Weather Lesson 2

Topic Progress:


Wind terms defined:

Airstream – a wind, especially one blowing high in the sky

Breeze – a light wind

Crosswind – a wind that blows across the direction that you are travelling in

Dust devil – a small whirlwind (=strong circular wind) that is common in hot dry parts of the US. Dust devils are much smaller than tornadoes and do not usually cause damage.

Easterly – a wind that blows from the east

Gale – a very strong wind

Gust – a sudden strong wind

Headwind – a wind that blows in the opposite direction to the one in which you are moving

Jet stream – a powerful wind current in the air above the Earth

Mistral – a cold, dry wind from the north that is common in the south of France

Monsoon – the wind that causes a monsoon

Prevailing wind – a wind that blows in a particular area at a particular time of year

Sandstorm – a strong wind in the desert that blows clouds of sand in the air

Sea breeze – a gentle wind that blows from the sea onto the land

Sirocco – a hot wind that begins in the Sahara and moves across the Mediterranean, often bringing dust

Southwester – a strong wind or storm that is moving in a south-west direction

Tailwind – a wind that blows in the same direction in which a vehicle is moving. A wind that blows directly towards a vehicle is called a headwind.

Tornado – a very strong wind that goes quickly round in a circle or funnel

Trade wind – a wind that blows continuously towards the equator (=the imaginary line around the middle of the Earth)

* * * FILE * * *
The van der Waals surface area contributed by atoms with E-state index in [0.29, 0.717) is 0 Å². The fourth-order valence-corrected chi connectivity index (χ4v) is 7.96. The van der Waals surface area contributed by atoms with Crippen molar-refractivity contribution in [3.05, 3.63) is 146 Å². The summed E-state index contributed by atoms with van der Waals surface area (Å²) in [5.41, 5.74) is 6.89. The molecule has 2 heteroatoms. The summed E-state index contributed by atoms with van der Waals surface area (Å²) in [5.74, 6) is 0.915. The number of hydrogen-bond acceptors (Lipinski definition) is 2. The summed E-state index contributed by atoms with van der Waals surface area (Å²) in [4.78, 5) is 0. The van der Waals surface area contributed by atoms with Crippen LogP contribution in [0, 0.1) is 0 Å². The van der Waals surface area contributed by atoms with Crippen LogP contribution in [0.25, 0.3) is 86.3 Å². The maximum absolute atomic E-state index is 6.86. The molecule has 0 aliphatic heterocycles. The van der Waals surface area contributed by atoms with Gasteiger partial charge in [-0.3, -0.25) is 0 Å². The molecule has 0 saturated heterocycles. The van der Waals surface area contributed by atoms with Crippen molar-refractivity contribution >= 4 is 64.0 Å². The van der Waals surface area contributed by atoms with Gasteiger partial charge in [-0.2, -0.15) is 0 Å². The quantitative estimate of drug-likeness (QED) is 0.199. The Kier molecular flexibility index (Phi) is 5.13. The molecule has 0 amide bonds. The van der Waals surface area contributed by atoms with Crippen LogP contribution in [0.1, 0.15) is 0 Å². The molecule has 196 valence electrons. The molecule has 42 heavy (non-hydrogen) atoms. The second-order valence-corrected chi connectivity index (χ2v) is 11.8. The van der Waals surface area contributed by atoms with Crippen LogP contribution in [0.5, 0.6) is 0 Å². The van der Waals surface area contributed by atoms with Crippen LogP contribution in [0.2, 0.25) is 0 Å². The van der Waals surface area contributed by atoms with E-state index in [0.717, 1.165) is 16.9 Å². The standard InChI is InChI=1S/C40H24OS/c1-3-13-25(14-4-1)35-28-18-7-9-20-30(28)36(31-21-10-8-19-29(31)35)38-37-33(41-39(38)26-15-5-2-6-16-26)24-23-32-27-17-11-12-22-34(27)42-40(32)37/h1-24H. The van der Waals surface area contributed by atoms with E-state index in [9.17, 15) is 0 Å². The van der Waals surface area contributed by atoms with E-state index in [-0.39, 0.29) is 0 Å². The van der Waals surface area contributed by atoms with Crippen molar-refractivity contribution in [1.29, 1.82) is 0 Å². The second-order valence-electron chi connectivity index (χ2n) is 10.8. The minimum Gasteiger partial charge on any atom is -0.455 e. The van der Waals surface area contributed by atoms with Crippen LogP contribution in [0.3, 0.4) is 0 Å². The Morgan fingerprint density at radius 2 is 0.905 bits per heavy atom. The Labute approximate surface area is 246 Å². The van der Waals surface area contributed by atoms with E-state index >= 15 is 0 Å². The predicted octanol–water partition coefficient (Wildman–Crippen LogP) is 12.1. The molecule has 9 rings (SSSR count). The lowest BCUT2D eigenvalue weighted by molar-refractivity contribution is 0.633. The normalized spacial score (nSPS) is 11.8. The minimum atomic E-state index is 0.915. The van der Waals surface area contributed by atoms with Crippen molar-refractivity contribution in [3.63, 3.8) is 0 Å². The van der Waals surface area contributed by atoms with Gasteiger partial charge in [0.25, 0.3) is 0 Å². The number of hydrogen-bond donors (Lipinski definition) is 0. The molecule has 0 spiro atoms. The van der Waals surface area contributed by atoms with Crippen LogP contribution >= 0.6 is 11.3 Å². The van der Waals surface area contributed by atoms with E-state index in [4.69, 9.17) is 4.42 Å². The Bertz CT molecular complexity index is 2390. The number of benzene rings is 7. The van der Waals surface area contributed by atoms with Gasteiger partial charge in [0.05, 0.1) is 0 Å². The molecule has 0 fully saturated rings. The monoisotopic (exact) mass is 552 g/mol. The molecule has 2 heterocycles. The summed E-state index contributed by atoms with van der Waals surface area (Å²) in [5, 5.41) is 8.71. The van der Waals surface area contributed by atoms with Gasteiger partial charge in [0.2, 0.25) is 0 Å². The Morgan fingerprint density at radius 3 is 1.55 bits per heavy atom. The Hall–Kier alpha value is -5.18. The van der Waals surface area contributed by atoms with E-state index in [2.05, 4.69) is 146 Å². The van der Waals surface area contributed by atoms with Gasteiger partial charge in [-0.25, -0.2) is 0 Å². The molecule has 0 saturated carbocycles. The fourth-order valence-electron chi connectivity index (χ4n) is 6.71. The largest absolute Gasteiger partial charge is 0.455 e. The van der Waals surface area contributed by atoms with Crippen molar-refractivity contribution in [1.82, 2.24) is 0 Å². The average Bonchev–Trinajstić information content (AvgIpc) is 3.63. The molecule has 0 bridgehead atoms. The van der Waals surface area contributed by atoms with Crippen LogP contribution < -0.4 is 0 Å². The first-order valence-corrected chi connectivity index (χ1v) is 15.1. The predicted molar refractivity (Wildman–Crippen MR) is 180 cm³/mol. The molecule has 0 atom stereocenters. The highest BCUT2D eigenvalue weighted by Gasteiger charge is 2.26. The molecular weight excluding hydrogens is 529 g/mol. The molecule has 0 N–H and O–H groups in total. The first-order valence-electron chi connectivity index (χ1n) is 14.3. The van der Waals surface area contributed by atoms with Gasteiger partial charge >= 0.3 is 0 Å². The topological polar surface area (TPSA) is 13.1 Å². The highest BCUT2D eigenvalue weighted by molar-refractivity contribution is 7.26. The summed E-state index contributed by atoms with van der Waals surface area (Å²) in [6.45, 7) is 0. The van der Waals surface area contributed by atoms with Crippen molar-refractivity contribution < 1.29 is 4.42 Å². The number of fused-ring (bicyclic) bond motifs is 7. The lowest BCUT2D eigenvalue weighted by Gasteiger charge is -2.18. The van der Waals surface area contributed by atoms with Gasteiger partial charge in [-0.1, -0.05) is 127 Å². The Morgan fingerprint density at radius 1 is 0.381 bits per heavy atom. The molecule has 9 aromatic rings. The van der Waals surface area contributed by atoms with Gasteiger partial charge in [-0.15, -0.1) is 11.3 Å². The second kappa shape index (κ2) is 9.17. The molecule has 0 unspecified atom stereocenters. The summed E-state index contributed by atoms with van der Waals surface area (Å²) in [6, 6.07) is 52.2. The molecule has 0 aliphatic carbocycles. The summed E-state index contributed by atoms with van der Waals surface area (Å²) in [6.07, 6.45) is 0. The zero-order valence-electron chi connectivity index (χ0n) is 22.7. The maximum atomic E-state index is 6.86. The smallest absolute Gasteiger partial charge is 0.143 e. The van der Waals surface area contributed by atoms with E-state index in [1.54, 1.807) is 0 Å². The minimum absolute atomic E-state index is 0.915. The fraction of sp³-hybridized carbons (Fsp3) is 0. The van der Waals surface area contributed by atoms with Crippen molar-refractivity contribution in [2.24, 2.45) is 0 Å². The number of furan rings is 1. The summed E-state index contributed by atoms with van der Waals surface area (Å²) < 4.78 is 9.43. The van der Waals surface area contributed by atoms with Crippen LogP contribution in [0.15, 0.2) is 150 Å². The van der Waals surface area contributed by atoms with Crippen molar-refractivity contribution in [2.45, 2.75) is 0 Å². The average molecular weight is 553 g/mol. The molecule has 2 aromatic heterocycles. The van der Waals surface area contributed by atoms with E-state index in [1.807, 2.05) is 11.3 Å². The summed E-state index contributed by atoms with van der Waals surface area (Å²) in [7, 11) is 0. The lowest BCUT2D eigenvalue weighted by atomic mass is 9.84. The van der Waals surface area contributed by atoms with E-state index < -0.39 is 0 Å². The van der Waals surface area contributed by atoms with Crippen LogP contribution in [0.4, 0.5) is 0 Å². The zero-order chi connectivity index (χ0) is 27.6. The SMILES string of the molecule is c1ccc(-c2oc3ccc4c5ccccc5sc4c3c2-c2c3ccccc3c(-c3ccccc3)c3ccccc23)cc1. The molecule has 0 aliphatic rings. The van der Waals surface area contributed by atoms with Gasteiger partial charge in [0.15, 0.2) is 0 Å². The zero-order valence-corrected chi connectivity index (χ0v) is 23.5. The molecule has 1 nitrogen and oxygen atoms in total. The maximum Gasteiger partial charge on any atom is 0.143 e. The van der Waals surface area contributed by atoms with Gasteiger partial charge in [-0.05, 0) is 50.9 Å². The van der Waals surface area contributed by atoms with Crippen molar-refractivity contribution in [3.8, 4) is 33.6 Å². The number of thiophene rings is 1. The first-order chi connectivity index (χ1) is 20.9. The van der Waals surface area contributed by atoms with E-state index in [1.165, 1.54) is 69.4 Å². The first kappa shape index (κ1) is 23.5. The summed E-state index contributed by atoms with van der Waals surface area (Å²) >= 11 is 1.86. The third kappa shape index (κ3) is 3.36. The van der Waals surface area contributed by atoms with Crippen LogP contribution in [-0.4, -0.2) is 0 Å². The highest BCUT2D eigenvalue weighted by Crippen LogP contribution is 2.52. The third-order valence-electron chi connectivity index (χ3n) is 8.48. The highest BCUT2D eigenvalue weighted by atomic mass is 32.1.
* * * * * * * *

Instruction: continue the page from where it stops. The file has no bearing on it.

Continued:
Turbulence – sudden violent movements of air or water

Twister – a tornado

Typhoon – a tropical storm with strong winds that move in circles

Whirlwind – a very powerful dangerous wind that spins extremely fast, carrying away anything in its path

Wind – a natural current of air that moves fast enough for you to feel it Windstorm – a period of bad weather when there is a lot of wind but no rain Zephyr – a gentle wind

Wind is the effect of the sun heating our planet. When the sun sets, the wind usually reduces in speed. The wind can tell us a lot about what is happening and what is about to happen.

When the wind is calm, under 10 miles per hour, it is telling us that there is going to be little or no change in the weather we are currently having.

When the wind picks up in speed it indicates the weather is going to change.

You cannot rely on just the wind to make this determination but it is a good sign that when the wind is picking up, things will be changing.

Posted in .